There’s no rest for the wicked. The Internal Revenue Service (IRS) is warning taxpayers of a recent spike in IRS-themed texting scams aimed at stealing both personal and financial information.
How much of a spike? Checking the latest figures from the Federal Trade Commission (FTC), ConsumerAffairs saw nearly triple the number of government or tax-related fraud reports than there were at the beginning of 2022. IRS Commissioner Chuck Rettig says it is "phishing on an industrial scale."
The IRS said that much of the scam action is the smishing variety targeting mobile phone users. The scam messages often look like they’re actually coming from the IRS, complete with come-ons like fake COVID relief money, tax credits, or help setting up an IRS online account.
How good are phone scammers? So good that James Quaid, CEO of Go Talk Wireless, said his primary motivation for starting his company in the phone security sector came when he was personally victimized.
"With the rise and adoption of Fintech services, particularly since COVID, individuals are more comfortable responding to SMS message requests, and as such it can open the door to scammers. It is important that consumers take a moment to consider how genuine a message may be," Quaid told ConsumerAffairs.
The trigger point taxpayers need to watch out for
In the latest flurry of smishes, the leverage point the scammers try to get the text recipients to act on are links that lead to phishing websites where the scammer will try to collect the victim’s information or potentially send malicious code onto their phones.
“In recent months, the IRS has reported multiple large-scale smishing campaigns that have delivered thousands – and even hundreds of thousands – of IRS-themed messages in hours or a few days, far exceeding previous levels of activity," Rettig said.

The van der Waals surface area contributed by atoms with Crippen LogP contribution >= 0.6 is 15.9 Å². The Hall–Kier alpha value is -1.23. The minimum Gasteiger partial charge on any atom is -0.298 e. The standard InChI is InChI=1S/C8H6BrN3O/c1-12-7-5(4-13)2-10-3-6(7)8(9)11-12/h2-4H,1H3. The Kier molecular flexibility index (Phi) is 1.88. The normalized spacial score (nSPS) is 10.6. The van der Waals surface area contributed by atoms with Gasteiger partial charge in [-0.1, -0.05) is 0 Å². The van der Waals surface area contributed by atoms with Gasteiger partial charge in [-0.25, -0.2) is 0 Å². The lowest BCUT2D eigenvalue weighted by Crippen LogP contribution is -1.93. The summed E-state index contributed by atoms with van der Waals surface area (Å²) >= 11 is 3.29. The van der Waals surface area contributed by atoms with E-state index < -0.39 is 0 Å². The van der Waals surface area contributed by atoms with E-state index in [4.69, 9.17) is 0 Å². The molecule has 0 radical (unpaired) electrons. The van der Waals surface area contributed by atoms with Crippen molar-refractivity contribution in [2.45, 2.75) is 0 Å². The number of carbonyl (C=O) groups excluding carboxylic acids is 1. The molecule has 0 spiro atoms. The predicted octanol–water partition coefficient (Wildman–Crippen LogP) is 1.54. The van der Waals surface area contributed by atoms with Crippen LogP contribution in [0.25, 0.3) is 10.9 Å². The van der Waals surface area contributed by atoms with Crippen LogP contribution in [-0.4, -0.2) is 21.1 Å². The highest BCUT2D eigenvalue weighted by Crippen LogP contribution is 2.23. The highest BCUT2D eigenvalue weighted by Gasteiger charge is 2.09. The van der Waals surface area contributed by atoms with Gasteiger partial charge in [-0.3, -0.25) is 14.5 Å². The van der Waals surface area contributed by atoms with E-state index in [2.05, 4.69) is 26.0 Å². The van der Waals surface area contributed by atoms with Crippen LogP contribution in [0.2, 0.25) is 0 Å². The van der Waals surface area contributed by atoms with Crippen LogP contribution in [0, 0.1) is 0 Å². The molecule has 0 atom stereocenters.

If you receive one of these attempts, help the IRS, please
You won’t get anything additional in your next tax refund check for doing it, but the IRS is asking taxpayers to report these scams to firstname.lastname@example.org.
That allows the IRS to report these scams to the mobile service providers for action, protecting other taxpayers who might receive a variant of the same scam.
As an added layer of security, mobile carriers are asking for the consumer’s help, too, when they receive a suspicious text message.
How to do your part
The following process will help capture important details for reporting smishing to the IRS:
Create a new email to email@example.com.
Copy the caller ID number (or email address).
Paste the number (or email address) into the email.
Press and hold the SMS/text message and select “copy”.
Paste the message into the email.
If possible, include the exact date, time, time zone, and telephone number that received the message.
- Then, send the email to firstname.lastname@example.org.